Religious pluralism, ever-closely intertwined with culture and nation, finds support in biblical texts as noted by Thangaraj in Relating to People of Other Religions.7 To promote language difference, God scatters the people at the Tower of Babel incident (Gen. 11:8). Prophet Amos reminds the Israelites that God enables the Ethiopians, Philistines, and Arameans as surely as them. (9:7) Jesus’ openness extends beyond his own Jews. He humbly learns from a Syrophoenician woman, credits a Roman centurion’s faith as greater than that shown by Israelites, and at multiple times praises Samaritans, those judged by most Jews to be impure.8 Then, through distinct languages, people receive the Spirit’s gift of insight at Pentecost, balancing the earlier Tower of Babel’s separation. (Acts 2:4)

Religious pluralism is central to Asian life. Through interfaith dialogue Christians learn openness to prayer from Muslims, meditation from Hindus, detachment from Buddhists, respect for nature from Taoists, and Confucian filial piety. Multiple channels to what Christians call salvation exist. For example, Buddhists credit the avatar Buddha’s discovery of nirvana, their path to liberation. Some Buddhists may call either Jesus or Thich Nhat Hanh—well-known monk of Vietnam, a bodhisattva—a released soul who shows others the way of liberation. None is a better or easier way to God, Michael Amaladoss states.9

Some western Christians also experience religious pluralism.

Scholars share their study. Canadian Ronald Neufeldt (Mennonite Brethren) wrote his doctoral dissertation on German, comparative religionist Max Mueller’s focus on the Hindu Rig Veda (1500-1200 BCE), the oldest religious document.12 The Rig-Veda’s insight into the origin, growth, and spread of human thought formed into sentences has no parallel elsewhere. It shows intellectual development in clear strata of thought. Principal elements of ‘real’ religion that characterize the Rig Veda include belief in gods. Neufeldt notes elements named by Mueller that are shared by all religions: “intuition of God, belief in divine governance of the world, and a distinction between good and evil with hope for a better life.”13 (But Neufeldt also knew of many Christians’ limited goal to convert others since they think of Jesus as “the only way.”14)

Australian professor Geoffrey Oddie expands for western thinkers on Mueller’s validation of Hindu Vedas. “There is hardly one religion which does not contain some . . . important truth. . . Every religion, even the most imperfect and degraded, has something that ought to be sacred to us, for there is in all religions a yearning after the true, though unknown, God.” Rather than focus difference, Mueller nudged people to build on common ground, Oddie reminds readers.15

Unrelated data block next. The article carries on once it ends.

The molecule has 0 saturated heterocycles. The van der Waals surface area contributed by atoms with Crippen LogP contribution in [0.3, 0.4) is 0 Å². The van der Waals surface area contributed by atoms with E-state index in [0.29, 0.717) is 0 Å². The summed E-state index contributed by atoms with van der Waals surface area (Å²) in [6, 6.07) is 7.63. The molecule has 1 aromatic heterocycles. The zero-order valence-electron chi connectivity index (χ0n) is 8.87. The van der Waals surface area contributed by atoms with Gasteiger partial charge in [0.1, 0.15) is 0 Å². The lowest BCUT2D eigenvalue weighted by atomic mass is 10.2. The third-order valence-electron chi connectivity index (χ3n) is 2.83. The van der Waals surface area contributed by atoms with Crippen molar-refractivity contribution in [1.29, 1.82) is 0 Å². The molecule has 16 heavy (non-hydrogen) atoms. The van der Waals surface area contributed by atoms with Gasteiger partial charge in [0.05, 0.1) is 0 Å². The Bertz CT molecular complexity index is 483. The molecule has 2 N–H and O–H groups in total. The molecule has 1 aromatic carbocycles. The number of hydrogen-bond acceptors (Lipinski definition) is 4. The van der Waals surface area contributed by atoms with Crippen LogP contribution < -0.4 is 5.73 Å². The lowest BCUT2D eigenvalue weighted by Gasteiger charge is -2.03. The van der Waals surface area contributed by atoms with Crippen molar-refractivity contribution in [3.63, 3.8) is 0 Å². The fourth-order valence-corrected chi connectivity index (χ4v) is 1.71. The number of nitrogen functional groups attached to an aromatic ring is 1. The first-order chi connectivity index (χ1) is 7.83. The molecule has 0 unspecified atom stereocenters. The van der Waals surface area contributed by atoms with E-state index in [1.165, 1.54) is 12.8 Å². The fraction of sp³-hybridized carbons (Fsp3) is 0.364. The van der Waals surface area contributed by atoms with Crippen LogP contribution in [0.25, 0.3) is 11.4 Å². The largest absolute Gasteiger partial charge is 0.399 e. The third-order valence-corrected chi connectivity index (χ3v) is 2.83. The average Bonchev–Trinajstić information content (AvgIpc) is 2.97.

Asian Christology Options
Indian theologian Stanley Samartha suggests that Christology needs a thorough reconsideration for a multi-faith context; he warns that failure to give God priority may lead to a Jesus-cult. Consider how perception of Jesus’ open, pluralist pattern can shape diverse Christologies.

Indian Stanley Samartha’s Christonormative pattern affirms Christ as the way for Christians; people loyal to other faiths envision and choose other ways. Kotian says that Samartha realized that religious pluralism provides adherents with diverse resources, values choice of vision for ways of life, and expects to build community around communities. For him, a Christology that presumes that God redeems humanity only in Jesus of Nazareth, or that such activity “took place once for all in the first century, unjustly shows the One Creator’s liberating of all creation and denies that more Truth will follow . . .”19

Brief Reference to Related Themes: Conversion and Mission
Asian Christian voices do indeed provide breadth of insight toward Jesus, beyond only to open. Jesus’ openness to diverse others enables followers to see differences between or within religions as a good feature, as part of God’s plan. While some writers might avoid these two concepts within religiously plural society, this paper highlights a recent book aware that ideas noted might prompt conflict within western Mennonite thought.